Through their data analysis, the WCS team identified a critical need to improve reading proficiency. As part of their plan, the principal and her team redesigned some of the teachers’ weekly collaboration time to ensure they had the time, space, and tools to consistently and collaboratively review student data, create plans to respond to the data and assess their impact. According to the principal, they also “had a few very uncomfortable conversations which resulted in creating staff agreements… and then it was my job to hold those agreements close…. I feel that these conversations promoted the fact that we have to take literacy instruction seriously, and we will be looking at student data and the quality of instruction. And my staff rose to the occasion!”

In addition to addressing low reading scores, the ILT also used what they learned about implementing a collaborative data inquiry cycle to respond to their students’ low engagement rates and sense of belonging as measured by survey data. Westminster’s principal shared: “Our entire PD cycle this year revolved around student engagement. …Each month, we had a half-day PD session. During this time, PLCs met to discuss the recent active participation strategy they had committed to trying in the past month. Then we met as an entire staff …to decide what they would try for the next month and discuss in their PLC at the next half-day. By the end of the year, we created a Student Engagement one-pager, which we will revisit as a whole staff in the fall and share with new staff. This will be added to our list of ‘how we do things here.’”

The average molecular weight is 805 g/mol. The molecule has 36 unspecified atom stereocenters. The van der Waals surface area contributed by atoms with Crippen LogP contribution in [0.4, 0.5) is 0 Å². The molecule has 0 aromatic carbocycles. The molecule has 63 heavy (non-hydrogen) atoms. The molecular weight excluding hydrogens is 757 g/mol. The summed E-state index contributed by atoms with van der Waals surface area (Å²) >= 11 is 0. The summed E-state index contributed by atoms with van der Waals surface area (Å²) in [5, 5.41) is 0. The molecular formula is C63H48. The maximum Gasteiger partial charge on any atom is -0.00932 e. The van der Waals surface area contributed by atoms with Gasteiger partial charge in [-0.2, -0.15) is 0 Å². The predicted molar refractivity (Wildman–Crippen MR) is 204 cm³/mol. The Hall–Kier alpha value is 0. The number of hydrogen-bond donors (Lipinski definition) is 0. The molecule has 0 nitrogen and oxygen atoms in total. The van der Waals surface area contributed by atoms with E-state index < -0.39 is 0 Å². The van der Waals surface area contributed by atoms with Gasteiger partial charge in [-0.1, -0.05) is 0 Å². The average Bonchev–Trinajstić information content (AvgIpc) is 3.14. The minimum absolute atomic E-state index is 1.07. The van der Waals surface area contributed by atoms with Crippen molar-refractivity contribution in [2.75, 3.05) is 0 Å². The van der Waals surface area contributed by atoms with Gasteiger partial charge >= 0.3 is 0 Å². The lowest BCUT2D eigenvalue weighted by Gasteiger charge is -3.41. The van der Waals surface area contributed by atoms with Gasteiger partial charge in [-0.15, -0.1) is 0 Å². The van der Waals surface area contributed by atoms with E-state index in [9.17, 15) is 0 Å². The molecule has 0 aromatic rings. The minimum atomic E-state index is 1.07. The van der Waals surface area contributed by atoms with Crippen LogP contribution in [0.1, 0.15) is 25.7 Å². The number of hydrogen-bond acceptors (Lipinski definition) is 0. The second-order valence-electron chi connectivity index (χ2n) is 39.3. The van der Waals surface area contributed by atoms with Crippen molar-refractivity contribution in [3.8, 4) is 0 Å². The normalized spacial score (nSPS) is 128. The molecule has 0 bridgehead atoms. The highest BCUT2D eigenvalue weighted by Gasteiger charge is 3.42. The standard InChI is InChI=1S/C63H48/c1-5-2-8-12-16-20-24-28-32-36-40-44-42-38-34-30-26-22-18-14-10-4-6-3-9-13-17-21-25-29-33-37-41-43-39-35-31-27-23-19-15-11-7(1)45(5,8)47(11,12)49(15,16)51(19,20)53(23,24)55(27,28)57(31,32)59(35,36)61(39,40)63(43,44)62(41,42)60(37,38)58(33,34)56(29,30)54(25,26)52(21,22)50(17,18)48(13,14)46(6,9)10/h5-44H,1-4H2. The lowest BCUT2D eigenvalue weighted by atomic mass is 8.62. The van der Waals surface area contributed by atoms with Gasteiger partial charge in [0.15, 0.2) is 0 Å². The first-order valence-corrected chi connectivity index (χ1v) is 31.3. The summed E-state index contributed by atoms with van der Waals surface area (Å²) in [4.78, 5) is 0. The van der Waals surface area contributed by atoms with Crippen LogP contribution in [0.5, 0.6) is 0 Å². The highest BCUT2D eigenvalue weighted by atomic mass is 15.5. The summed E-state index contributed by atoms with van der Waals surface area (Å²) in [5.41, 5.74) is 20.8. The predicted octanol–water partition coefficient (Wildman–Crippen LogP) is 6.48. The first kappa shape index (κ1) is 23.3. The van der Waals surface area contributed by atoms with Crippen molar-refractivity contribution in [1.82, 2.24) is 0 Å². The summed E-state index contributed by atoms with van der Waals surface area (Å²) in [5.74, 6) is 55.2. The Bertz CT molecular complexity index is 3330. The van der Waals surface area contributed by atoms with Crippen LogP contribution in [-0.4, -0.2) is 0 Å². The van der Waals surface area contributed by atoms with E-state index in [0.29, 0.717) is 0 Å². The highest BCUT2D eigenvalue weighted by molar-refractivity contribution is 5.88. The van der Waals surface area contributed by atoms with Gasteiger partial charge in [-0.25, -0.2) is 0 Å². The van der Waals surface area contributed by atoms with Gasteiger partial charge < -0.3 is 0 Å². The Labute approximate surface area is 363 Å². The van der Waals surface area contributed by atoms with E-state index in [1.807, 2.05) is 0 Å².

THE IMpact

After two years of implementing the Focused Leadership Framework, schools in WNESU are seeing an impact. Across the district, school teams have built systems and structures to ensure continuous improvement in their students’ outcomes by systematically and strategically gathering, analyzing, and acting on student data. They have aligned their efforts to build cohesion and maximize their resources, and this is leading to results. 

Educator-Owned Improvement Cycles

At Westminster Center School, all of their ILT meetings, staff meetings, professional development, and team meetings align directly with their continuous improvement efforts. Teachers have become so invested in this process that it is now led almost entirely by educators. In fact, when their principal had a scheduling conflict with one of their staff meetings, members of the ILT seamlessly led the meeting on their own. Looking at student work, making data-informed decisions, and implementing action plans in response to data are now common practices at WCS.

Improved Student Outcomes

In addition to their aligned efforts and shared leadership, Westminster Center School is also seeing growth in its students’ scores–in reading, engagement, and sense of belonging:

  • The percentage of students meeting or exceeding the reading benchmark climbed to 44% schoolwide (an increase of 15 percentage points).
  • The percentage of students in grades 3-5 responding positively to questions pertaining to student engagement rose to 57% (an increase of 23 percentage points).
  • The percentage of students in grades 3-5 responding positively to questions pertaining to their sense of belonging rose to 75% (an increase of 11 percentage points).
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Next year, the team at Westminster Center School plans to continue leveraging the systems, structures, and agreements they have developed to further improve outcomes for their students.

Could your district benefit from support in analyzing student data? Let’s collaborate! Contact us to learn more.

EDUCATOR DEVELOPMENT